But here lies the conundrum: how can love both “rejoice in the truth” and “keep no record of wrongs”? Wouldn’t ignoring the wrongdoings of love be an untruthful perception of it?

And yet this is the theory behind the love-is-blind bias.

Taylor Swift Goes Red

Saturday, January 19th, 2013

Taylor Swift Goes Red
“I started writing songs ‘cause it’s kind of like a message in a bottle. You write a song, and you can send it out into the world, and the person you wrote it about might hear it too.”
~ Taylor Swift

In October 2012, Taylor Swift became the first female artist in Nielsen SoundScan history to break record sales twice. “Red,” her latest album, sold over one million copies in its first week, and she reached that impressive mark with “Speak Now” (2010) as well. Not to mention, “We Are Never Ever Getting Back Together,” her catchy hit single, is taking over the radio airwaves.

Since “Speak Now,” I’ve become somewhat of a “Swiftie” listener myself (apparently that’s the name of her fan club), and I was curious to see how her stories in “Red” would unfold. While her vocals matured, and the styles of music blur between pop, country and some rather eclectic dub step, I was even more pleasantly intrigued by her songwriting. Its bold nature discloses personal details about her life, her words reminiscent of words you would only find on a page in a diary.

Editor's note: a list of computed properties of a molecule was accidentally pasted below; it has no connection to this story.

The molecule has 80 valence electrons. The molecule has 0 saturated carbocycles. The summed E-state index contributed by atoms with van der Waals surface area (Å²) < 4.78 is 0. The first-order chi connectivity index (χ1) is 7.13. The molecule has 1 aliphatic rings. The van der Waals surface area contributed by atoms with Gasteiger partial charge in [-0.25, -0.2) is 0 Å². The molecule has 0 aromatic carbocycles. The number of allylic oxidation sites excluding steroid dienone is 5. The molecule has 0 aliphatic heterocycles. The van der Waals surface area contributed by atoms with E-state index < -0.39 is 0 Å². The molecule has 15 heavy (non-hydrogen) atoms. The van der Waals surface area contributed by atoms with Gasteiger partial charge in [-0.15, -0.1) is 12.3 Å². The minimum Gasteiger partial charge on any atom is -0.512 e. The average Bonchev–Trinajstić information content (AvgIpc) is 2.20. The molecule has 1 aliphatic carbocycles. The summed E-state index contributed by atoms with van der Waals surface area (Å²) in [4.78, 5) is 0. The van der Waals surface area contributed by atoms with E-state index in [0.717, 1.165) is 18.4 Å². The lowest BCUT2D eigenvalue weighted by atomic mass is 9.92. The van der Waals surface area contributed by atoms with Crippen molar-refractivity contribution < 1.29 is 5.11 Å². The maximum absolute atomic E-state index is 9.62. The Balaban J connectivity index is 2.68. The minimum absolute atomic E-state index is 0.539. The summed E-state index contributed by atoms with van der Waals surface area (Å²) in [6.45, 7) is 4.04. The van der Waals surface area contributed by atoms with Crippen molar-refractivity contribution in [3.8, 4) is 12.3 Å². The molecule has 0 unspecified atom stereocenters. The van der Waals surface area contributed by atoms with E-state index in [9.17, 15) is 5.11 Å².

Is this why so many adolescents and twenty-somethings can relate to her music?

Aaron Swartz & A Culture of Denial: Depression & Suicide in Tech

Tuesday, January 15th, 2013

Aaron Swartz & A Culture of Denial: Depression & Suicide in TechAaron Swartz, 26, an Internet developer and activist, committed suicide last week. The tech world has since been ablaze commenting and speculating on his life… and his death.

While many people point to the cause of his death connected to the overzealous prosecution by U.S. District Attorney Carmen Ortiz, it’s unlikely that a single thing led to his decision. If Aaron Swartz was like most of the 100 people every day who take their own lives in this country, the biggest thing that likely led to his death was untreated or under-treated depression.

Which comes as no surprise to people who knew him and have written about him. Nor after reading his own struggles with depression earlier in his life.

His passing is indeed a tragedy. But it’s time to realize that he lived and thrived in a technology sub-culture that mostly doesn’t understand — or care much — about mental illness.

Lincoln: An Oscar-Deserving Story of Hope

Monday, January 14th, 2013

Lincoln: An Oscar-Deserving Story of Hope The 2012 American historical drama film “Lincoln”, directed and produced by Steven Spielberg and starring Daniel Day-Lewis, has been nominated for seven Golden Globe Awards and twelve Academy Awards, including Best Picture, Best Director, and Best Actor. The movie was meticulously done and succeeded in capturing Lincoln’s enigmatic, complex, and charming self.

However, it wasn’t the great acting or directing that had me so glued to the screen that I was afraid to reach for popcorn.

Lincoln has been my mental health hero ever since Joshua Wolf Shenk, who has since become a friend of mine, published his acclaimed book, “Lincoln’s Melancholy: How Depression Challenged a President and Fueled His Greatness.” Shenk took seven years to research and write the masterpiece, and it gained attention right as I had graduated from one psych ward unit and was going into another one.